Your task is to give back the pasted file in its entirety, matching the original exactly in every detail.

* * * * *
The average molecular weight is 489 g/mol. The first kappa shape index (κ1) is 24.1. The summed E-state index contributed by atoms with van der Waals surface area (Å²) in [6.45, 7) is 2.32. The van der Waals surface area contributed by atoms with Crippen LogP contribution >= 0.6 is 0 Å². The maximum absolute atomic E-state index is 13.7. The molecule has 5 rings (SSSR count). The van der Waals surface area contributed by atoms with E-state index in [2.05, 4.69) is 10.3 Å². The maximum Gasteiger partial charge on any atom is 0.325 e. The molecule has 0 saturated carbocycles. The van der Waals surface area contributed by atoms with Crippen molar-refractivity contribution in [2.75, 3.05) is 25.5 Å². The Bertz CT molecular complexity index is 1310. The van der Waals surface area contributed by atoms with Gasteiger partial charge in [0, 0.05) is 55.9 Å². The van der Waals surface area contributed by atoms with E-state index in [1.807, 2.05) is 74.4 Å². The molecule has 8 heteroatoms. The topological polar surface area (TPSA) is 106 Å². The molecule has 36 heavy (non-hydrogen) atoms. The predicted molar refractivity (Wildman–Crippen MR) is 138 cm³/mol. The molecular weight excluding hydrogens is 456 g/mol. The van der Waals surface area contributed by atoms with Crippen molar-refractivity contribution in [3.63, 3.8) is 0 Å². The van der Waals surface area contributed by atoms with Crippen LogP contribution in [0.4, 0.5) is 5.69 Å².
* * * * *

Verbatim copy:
The average molecular weight is 489 g/mol. The first kappa shape index (κ1) is 24.1. The summed E-state index contributed by atoms with van der Waals surface area (Å²) in [6.45, 7) is 2.32. The van der Waals surface area contributed by atoms with Crippen LogP contribution >= 0.6 is 0 Å². The maximum absolute atomic E-state index is 13.7. The molecule has 5 rings (SSSR count). The van der Waals surface area contributed by atoms with E-state index in [2.05, 4.69) is 10.3 Å². The maximum Gasteiger partial charge on any atom is 0.325 e. The molecule has 0 saturated carbocycles. The van der Waals surface area contributed by atoms with Crippen molar-refractivity contribution in [2.75, 3.05) is 25.5 Å². The Bertz CT molecular complexity index is 1310. The van der Waals surface area contributed by atoms with Gasteiger partial charge in [0, 0.05) is 55.9 Å². The van der Waals surface area contributed by atoms with E-state index in [1.807, 2.05) is 74.4 Å². The molecule has 8 heteroatoms. The topological polar surface area (TPSA) is 106 Å². The molecule has 36 heavy (non-hydrogen) atoms. The predicted molar refractivity (Wildman–Crippen MR) is 138 cm³/mol. The molecular weight excluding hydrogens is 456 g/mol. The van der Waals surface area contributed by atoms with Crippen molar-refractivity contribution in [3.63, 3.8) is 0 Å². The van der Waals surface area contributed by atoms with Crippen LogP contribution in [0.4, 0.5) is 5.69 Å².